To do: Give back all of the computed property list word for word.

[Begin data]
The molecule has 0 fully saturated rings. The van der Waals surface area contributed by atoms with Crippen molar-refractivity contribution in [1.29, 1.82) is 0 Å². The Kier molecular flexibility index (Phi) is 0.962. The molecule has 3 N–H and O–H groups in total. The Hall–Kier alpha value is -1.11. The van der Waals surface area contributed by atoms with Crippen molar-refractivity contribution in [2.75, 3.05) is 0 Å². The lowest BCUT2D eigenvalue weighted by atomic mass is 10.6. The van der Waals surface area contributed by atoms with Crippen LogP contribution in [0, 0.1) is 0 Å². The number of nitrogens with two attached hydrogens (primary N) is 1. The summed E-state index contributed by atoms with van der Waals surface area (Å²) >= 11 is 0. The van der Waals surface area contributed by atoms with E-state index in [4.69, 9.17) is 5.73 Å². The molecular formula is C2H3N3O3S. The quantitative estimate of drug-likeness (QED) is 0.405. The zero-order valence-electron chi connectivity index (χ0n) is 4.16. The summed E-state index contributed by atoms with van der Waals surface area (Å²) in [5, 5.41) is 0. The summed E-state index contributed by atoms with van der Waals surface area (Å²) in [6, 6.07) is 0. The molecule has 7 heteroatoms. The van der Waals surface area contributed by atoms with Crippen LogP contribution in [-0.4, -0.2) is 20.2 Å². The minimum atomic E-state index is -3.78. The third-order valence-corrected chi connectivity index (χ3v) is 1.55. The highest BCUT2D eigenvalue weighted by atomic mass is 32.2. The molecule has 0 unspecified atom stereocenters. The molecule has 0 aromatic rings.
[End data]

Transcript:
The molecule has 0 fully saturated rings. The van der Waals surface area contributed by atoms with Crippen molar-refractivity contribution in [1.29, 1.82) is 0 Å². The Kier molecular flexibility index (Phi) is 0.962. The molecule has 3 N–H and O–H groups in total. The Hall–Kier alpha value is -1.11. The van der Waals surface area contributed by atoms with Crippen molar-refractivity contribution in [2.75, 3.05) is 0 Å². The lowest BCUT2D eigenvalue weighted by atomic mass is 10.6. The van der Waals surface area contributed by atoms with Crippen LogP contribution in [0, 0.1) is 0 Å². The number of nitrogens with two attached hydrogens (primary N) is 1. The summed E-state index contributed by atoms with van der Waals surface area (Å²) >= 11 is 0. The van der Waals surface area contributed by atoms with E-state index in [4.69, 9.17) is 5.73 Å². The molecular formula is C2H3N3O3S. The quantitative estimate of drug-likeness (QED) is 0.405. The zero-order valence-electron chi connectivity index (χ0n) is 4.16. The summed E-state index contributed by atoms with van der Waals surface area (Å²) in [5, 5.41) is 0. The summed E-state index contributed by atoms with van der Waals surface area (Å²) in [6, 6.07) is 0. The molecule has 7 heteroatoms. The van der Waals surface area contributed by atoms with Crippen LogP contribution in [-0.4, -0.2) is 20.2 Å². The minimum atomic E-state index is -3.78. The third-order valence-corrected chi connectivity index (χ3v) is 1.55. The highest BCUT2D eigenvalue weighted by atomic mass is 32.2. The molecule has 0 unspecified atom stereocenters. The molecule has 0 aromatic rings.